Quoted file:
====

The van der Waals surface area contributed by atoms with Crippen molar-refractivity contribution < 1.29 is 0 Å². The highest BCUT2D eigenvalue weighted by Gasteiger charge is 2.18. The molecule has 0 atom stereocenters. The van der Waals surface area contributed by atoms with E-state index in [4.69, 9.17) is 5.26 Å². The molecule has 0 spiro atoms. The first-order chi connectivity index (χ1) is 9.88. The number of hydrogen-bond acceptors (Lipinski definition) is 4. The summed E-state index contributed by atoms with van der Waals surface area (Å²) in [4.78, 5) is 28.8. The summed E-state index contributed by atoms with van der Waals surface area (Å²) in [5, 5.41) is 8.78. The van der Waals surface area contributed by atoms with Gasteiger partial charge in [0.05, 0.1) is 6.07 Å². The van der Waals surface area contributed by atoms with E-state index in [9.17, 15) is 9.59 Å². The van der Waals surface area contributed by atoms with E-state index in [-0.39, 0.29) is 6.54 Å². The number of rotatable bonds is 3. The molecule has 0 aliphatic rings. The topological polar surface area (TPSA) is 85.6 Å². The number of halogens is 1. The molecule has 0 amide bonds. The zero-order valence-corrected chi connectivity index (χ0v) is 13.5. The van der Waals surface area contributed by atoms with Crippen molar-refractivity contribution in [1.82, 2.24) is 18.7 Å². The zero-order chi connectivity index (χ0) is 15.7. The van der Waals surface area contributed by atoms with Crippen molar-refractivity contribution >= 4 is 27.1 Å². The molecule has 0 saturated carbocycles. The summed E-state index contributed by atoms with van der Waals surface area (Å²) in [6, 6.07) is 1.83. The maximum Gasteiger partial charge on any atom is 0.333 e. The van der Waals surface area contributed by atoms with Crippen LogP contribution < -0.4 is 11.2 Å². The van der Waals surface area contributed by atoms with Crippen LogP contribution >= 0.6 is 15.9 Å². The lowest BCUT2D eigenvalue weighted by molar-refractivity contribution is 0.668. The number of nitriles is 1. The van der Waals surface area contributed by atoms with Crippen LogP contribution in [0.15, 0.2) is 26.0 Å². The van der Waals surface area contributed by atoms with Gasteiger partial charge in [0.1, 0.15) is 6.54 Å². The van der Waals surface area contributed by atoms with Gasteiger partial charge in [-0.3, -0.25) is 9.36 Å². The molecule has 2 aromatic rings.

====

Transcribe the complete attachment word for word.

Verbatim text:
The van der Waals surface area contributed by atoms with Crippen molar-refractivity contribution < 1.29 is 0 Å². The highest BCUT2D eigenvalue weighted by Gasteiger charge is 2.18. The molecule has 0 atom stereocenters. The van der Waals surface area contributed by atoms with E-state index in [4.69, 9.17) is 5.26 Å². The molecule has 0 spiro atoms. The first-order chi connectivity index (χ1) is 9.88. The number of hydrogen-bond acceptors (Lipinski definition) is 4. The summed E-state index contributed by atoms with van der Waals surface area (Å²) in [4.78, 5) is 28.8. The summed E-state index contributed by atoms with van der Waals surface area (Å²) in [5, 5.41) is 8.78. The van der Waals surface area contributed by atoms with Gasteiger partial charge in [0.05, 0.1) is 6.07 Å². The van der Waals surface area contributed by atoms with E-state index in [9.17, 15) is 9.59 Å². The van der Waals surface area contributed by atoms with E-state index in [-0.39, 0.29) is 6.54 Å². The number of rotatable bonds is 3. The molecule has 0 aliphatic rings. The topological polar surface area (TPSA) is 85.6 Å². The number of halogens is 1. The molecule has 0 amide bonds. The zero-order valence-corrected chi connectivity index (χ0v) is 13.5. The van der Waals surface area contributed by atoms with Crippen molar-refractivity contribution in [1.82, 2.24) is 18.7 Å². The zero-order chi connectivity index (χ0) is 15.7. The van der Waals surface area contributed by atoms with Crippen molar-refractivity contribution >= 4 is 27.1 Å². The molecule has 0 saturated carbocycles. The summed E-state index contributed by atoms with van der Waals surface area (Å²) in [6, 6.07) is 1.83. The maximum Gasteiger partial charge on any atom is 0.333 e. The van der Waals surface area contributed by atoms with Crippen LogP contribution < -0.4 is 11.2 Å². The van der Waals surface area contributed by atoms with Crippen LogP contribution >= 0.6 is 15.9 Å². The lowest BCUT2D eigenvalue weighted by molar-refractivity contribution is 0.668. The number of nitriles is 1. The van der Waals surface area contributed by atoms with Crippen LogP contribution in [0.15, 0.2) is 26.0 Å². The van der Waals surface area contributed by atoms with Gasteiger partial charge in [0.1, 0.15) is 6.54 Å². The van der Waals surface area contributed by atoms with Gasteiger partial charge in [-0.3, -0.25) is 9.36 Å². The molecule has 2 aromatic rings.